Of the more than one in five Canadians who gave meal kits a try and then cancelled, an overwhelming 78.1 per cent cited the high costs as the reason they ditched the services, according to the lab.
“People are starting to normalize their lives. And meal kits are becoming less of an attractive proposition,” Charlebois says.
Sticker Shock: Coping with the rising cost of inflation in Canada
Upsides to the meal kit approach
Experts say there may be some reasons for a household to stick with meal kits or delve into the market today.
Charlebois says that meal kits remain most popular with younger generations and can be a good way to ease someone who doesn’t feel comfortable in the kitchen into cooking more at home.
Certain types of households, such as a single-parent family where setting aside time to plan meals is scarce, might also get more value out of meal kits than others, he says.
Personal finance expert Rubina Ahmed-Haq says a meal kit recipe every night is likely not sustainable for the average family and suggests once or twice a week as a more affordable frequency.
She agrees, though, that for those looking to balance hectic family life with healthy and efficient eating, meal kits can be a smart, if costly, choice.
“If you are a really busy family and this is something that is going to efficiently get healthy food on the table and you’re going to eat it all, it may be a great option for you,” she tells Global News.
Will meal-kit providers survive post-pandemic?
One of the ways meal kits can cut down on costs is reducing food waste, a common source of pain on families’ grocery bills.
The National Zero Waste Council said in February that 63 per cent of food thrown away by Canadians could have been eaten, costing the average household more than $1,300 per year.
“If you basically eat what you buy as much as possible, you will be saving money. And that’s what meal kits do. They have the ability to really measure portions very well,” Charlebois says.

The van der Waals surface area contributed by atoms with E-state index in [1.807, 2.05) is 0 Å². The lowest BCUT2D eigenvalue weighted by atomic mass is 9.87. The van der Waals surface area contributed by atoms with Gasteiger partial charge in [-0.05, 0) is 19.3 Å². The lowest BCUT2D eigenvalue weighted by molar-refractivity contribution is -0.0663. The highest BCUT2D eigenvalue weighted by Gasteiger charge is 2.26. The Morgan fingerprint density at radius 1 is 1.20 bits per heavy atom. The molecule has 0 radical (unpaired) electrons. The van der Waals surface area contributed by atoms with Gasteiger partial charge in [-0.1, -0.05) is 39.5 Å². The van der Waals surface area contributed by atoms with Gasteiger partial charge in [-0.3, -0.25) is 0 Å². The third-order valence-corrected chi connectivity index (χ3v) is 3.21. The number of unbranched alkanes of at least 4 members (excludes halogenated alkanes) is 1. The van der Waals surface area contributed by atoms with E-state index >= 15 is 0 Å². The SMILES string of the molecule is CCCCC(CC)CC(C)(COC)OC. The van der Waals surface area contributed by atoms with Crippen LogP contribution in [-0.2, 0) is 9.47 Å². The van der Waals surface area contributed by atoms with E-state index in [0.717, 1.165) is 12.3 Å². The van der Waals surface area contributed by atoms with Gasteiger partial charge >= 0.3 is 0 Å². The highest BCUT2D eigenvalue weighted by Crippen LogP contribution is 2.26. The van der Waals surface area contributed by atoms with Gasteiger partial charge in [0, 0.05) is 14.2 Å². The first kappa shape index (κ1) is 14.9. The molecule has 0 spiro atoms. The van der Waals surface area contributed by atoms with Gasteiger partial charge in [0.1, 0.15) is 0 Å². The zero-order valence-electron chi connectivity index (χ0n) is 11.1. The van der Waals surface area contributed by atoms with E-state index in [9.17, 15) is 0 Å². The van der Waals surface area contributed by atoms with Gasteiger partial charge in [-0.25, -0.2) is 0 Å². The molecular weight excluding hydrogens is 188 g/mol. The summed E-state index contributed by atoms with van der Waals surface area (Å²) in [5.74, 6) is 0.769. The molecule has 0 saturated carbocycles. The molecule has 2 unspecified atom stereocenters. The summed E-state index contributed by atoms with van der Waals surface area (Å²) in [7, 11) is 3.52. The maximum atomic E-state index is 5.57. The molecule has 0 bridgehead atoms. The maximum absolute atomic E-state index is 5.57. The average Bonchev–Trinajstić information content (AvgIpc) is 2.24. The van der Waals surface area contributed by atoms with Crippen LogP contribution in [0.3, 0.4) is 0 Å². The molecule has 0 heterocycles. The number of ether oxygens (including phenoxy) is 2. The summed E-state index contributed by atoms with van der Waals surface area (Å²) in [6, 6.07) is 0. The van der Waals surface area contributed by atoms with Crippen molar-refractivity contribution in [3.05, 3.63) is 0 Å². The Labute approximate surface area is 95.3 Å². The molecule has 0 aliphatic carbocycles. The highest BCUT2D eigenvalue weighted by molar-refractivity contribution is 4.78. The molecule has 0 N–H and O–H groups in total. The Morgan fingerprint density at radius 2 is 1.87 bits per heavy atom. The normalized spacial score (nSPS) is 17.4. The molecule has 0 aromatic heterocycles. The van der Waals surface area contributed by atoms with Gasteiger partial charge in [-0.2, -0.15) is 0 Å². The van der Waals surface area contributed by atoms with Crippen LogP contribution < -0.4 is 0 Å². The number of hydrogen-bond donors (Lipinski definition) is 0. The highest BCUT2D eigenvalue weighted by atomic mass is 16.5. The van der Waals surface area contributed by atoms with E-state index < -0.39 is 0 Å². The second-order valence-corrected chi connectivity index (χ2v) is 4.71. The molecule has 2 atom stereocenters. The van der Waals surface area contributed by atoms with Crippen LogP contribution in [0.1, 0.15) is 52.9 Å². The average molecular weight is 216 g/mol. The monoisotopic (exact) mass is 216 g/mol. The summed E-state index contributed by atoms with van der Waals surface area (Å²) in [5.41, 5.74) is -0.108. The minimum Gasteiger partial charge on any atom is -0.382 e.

The trade-off when it comes to meal kits is that while the food portions are largely used up, the packaging required to get the recipe to your front door adds to the carbon footprint of your meal.
“If that is your agenda, that you want to put less waste back into the landfill, you’re probably not achieving that goal by getting meal kits,” Ahmed-Haq notes.
Tips to cut down on food waste
There are some evergreen tips to reduce food waste without blowing the bank or racking up plastic packaging.
A little forethought can go a long way, Ahmed-Haq says.
She encourages families to prepare a list before hitting the grocery store, which helps insulate you from impulse purchases.
Consulting a flier can also let you plan around that week’s sales.
Doing a quick inventory of your fridge and pantry before leaving the house can ensure you don’t double up on a particular item you already had, raising the odds that one of those purchases will go to waste.
“If you’re not making a list, you’re already kind of setting yourself up for failure,” Ahmed-Haq says.
“Even if you’re doing a quick trip, just take two minutes to do a little round of your kitchen to make sure you’re not buying things that you don’t need and that you’re actually buying something that’s going to serve you and your family when it comes to your meal plan.”
Ahmed-Haq acknowledges that the prevailing advice among finance experts might be to plan only a single trip to the grocery store per week, but she pushes back on that when it comes to reducing waste.
Doing grocery trips every two to three days might not be feasible for every household based on situations like cars and gas prices, she notes.
But when it comes to perishable items, she says reducing the time between visits will help ensure you’re not pushing certain foods to the back of the fridge only to find fuzzy mold growing on them a week later.
“We forget about those zucchinis and we find them three weeks later and they’re soggy in a bag. And you think, ‘Wow, I just wasted three or $4 right there because I have to throw them out.’”
— with files from Global News’s Anne Gaviola
Gardening to save money